Burns Block – 18 West Hastings Street

Burns Block

We shot this 2004 image before the renovation that transformed the Burns Block into rented micro units from a (very) run down SRO hotel. There is an older image (below) that we can’t replicate (because it was photographed from a window across the street) when the building was 18 years old, in 1927. That image gives no sense of the unique triangular shape of the building, squeezed into a very tight space between the Pantages Theatre (or rather, the building that was there previously, as the Pantages was built in 1916), and the rail right-of-way that crossed Hastings Street. The 1927 image shows the names on the windows of the upper floors, so we can see who occupied which floor.

Burns 1927On the main floor was Burns & Co’s meat shop. Patrick. P. Burns & Co were western Canada’s largest meatpacking company and Dominic Burns, ran the BC arm of the family business established by his Alberta-based brother. Dominic was wealthy enough to fund the $400,000 Vancouver Block on Granville Street in 1910 (with completion in 1912) and move to the top floor penthouse where he lived until 1933. He’d been in Vancouver as early as 1899 when he helped establish the local branch of the family meat business from Cordova Street. In 1927 the Marine department of P Burns and Co operated from the 3rd floor with E R Flewwelling, Manufacturing Jewelry and Engraving. Dr. Humber, dentist and Dr. Roach, surgeon shared the second floor with International Correspondence School. On the fourth floor was T K McAlpine, Physician and Surgeon, on the floor above Dr Emma Greve, chiropractor, had her offices next to the name of Parson & Smith – although that company had moved out a while earlier. The top floor was anonymous, but held the premises of the Y W C A club and lunch rooms.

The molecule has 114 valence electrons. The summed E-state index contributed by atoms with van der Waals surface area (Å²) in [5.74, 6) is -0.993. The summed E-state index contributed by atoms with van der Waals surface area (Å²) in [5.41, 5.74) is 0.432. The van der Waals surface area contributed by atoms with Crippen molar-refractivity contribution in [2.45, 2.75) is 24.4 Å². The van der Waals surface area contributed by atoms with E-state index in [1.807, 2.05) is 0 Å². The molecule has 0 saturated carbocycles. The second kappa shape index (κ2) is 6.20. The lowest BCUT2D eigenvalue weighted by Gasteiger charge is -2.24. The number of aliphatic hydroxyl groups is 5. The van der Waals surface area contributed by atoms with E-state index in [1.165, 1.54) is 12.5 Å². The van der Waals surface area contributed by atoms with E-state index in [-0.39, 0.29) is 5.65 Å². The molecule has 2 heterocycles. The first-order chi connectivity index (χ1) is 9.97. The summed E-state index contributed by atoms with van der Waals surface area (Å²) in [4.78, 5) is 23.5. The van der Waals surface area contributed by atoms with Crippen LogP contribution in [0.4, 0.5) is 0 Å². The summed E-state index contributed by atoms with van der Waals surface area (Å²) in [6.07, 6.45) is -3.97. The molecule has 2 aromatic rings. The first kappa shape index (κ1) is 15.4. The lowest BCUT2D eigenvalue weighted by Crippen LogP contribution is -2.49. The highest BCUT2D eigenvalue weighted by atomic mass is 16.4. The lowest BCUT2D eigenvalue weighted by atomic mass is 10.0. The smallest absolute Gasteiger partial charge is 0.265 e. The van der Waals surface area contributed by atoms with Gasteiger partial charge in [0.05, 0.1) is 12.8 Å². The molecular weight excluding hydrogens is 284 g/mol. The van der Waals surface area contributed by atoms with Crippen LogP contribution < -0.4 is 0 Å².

When the building opened there were 16 tenants, including the Burns offices which were then on the second floor. There included four doctors, three real estate companies and the Anderson Logging Company. In 1920 a number of the 1927 companies and doctors were already in dr bellresidency, but Dr Bell’s Electrical Invigorator Co were in room 5, offering an apparatus which, thanks to the Museum of Quackery we know consisted of a battery powered belt that promised “…Body Batteries does two things:   1st. It strengthens weakened nerves.   2nd. It increases the blood circulation-especially in the direction that the current flows.   Every organ is controlled by nerves, and the nerve energy that operates each organ is electricity.  It is the life of the body, the power that runs the human machine.  A cure accomplished by Electricity is a permanent cure…The people who report satisfactory results are not all mistaken.  It does the work for them-it will do as much as you.”

We’re not really sure when office use was abandoned and the building became a Single Room Occupancy residential building. The most recent street directory we can easily access show it was still in office use in 1955, and remarkably two of the 1927 tenants were still operating: F R Humber was still filling teeth and E R Flewwelling was making jewelry. Among the other tenants were dress designers Fashionette of Vancouver, and the International Woodworkers of America union office on the top floor.

The original architects of the building are unknown – although the milk brick and centrally pivoting window design bear all the hallmarks of a Parr and Fee design, and a year later they were the architects for the Vancouver Block. Burns had a permit in 1908 for a $17,000 development, but no architect is mentioned in the press, and the permit has been lost.

The single room occupancy housing was closed down in 2006 having failed fire safety inspections (there were no working fire alarms, for example, and the fire escape exits were blocked). After a few years when it was empty, the restoration by new owners Reliance Holdings, designed by Bruce Carscadden Architects and opened in 2011, addressed seismic and structural issues as well as replacing all the building’s services and recreating the storefront. The carefully designed new residential units are less than 300 square feet, (the smallest is 226 square feet) but each has a tiny kitchen and bathroom with two-burner stoves and counter-height fridges. Wall beds and fold-out dining tables allow the room to adapt to different uses throughout the day. Rents are now reported to be a bit more than a $1000 a month. A bar called ‘Bitter’ occupies the main floor.



Posted 21 March 2016 by ChangingCity in East End, Still Standing

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